Frequently Asked Questions

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1. What is a mock trial?

A mock trial simulates a trial level proceeding. Students form teams and portray both lawyers and witnesses. Each team is given an identical set of facts, witness depositions, and a limited number of evidentiary rules. They then present opening statements, direct and cross examinations, and closing arguments. Performance may be judged by a combination of students, professors, or practicing attorneys and judges.

2. What's the difference between mock trial and moot court?

While mock trial simulates the trial level proceeding, moot court simulates the appellate level proceeding. Among other differences, mock trial involves witness testimony, with statements and arguments directed to a jury, whereas moot court involves attorneys making arguments to, and answering questions directly from, a panel of judges only. Many students participate in both the mock trial and moot court student organizations; they are not mutually exclusive.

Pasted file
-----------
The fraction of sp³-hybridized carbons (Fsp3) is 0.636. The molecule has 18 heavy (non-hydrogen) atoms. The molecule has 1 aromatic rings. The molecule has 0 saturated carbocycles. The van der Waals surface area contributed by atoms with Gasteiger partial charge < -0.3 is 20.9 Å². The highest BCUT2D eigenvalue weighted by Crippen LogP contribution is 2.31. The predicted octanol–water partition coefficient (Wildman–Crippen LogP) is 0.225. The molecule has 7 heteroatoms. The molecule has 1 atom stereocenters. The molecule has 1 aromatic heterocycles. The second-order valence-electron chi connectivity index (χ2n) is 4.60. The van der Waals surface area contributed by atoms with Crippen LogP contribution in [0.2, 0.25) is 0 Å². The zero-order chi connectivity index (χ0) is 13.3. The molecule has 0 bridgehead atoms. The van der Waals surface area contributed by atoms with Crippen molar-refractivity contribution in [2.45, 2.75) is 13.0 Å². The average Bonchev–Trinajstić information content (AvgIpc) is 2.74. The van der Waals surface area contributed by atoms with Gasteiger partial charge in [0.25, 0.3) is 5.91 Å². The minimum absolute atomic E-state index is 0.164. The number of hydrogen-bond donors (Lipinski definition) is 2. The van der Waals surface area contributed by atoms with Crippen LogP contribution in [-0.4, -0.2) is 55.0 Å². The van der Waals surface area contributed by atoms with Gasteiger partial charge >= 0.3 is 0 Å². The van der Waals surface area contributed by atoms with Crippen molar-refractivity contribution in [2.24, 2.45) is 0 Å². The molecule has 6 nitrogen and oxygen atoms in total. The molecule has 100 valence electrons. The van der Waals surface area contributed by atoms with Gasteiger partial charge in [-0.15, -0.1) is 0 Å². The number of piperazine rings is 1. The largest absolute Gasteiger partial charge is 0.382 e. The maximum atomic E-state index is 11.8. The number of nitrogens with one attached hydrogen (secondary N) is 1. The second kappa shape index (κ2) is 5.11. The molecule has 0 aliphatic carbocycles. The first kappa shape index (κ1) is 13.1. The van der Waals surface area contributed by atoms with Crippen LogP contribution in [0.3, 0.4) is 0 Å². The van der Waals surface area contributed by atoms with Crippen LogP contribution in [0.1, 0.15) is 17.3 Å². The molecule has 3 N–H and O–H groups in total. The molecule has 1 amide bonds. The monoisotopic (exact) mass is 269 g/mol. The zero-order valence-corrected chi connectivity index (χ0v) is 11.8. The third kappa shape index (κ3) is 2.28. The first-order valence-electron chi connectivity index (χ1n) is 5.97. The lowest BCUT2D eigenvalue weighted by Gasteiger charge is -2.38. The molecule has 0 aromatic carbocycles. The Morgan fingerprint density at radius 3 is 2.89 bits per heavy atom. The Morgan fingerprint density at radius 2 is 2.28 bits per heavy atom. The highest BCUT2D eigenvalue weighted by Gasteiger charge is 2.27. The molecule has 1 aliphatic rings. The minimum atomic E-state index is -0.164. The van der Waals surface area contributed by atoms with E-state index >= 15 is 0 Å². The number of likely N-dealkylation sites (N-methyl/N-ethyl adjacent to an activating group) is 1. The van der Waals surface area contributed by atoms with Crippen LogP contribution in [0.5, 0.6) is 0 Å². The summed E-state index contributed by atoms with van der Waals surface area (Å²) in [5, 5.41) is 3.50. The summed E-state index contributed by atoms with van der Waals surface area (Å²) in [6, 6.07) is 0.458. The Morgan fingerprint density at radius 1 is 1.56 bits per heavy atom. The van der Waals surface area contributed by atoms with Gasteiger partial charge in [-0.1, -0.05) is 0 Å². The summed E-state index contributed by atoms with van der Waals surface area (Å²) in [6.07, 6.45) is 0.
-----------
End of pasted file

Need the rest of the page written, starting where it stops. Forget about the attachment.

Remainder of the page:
3. Is it useful for students who don't want to be litigators?

Absolutely! No matter what area of law you want to work in, your job will entail understanding your audience and communicating your message accordingly. The skills you develop in mock trial will help develop the confidence and ability to do this well.

4. Do we find out the verdict after our trial?

While we seek to simulate a trial court proceeding, mock trial is not about getting to a "guilty" or "not guilty" verdict. Rather, each team member is scored based on their performance, including factors like knowledge of the rules of evidence, command of case facts, presentation ability, and persuasiveness. The team with more overall points in a round "wins" the trial.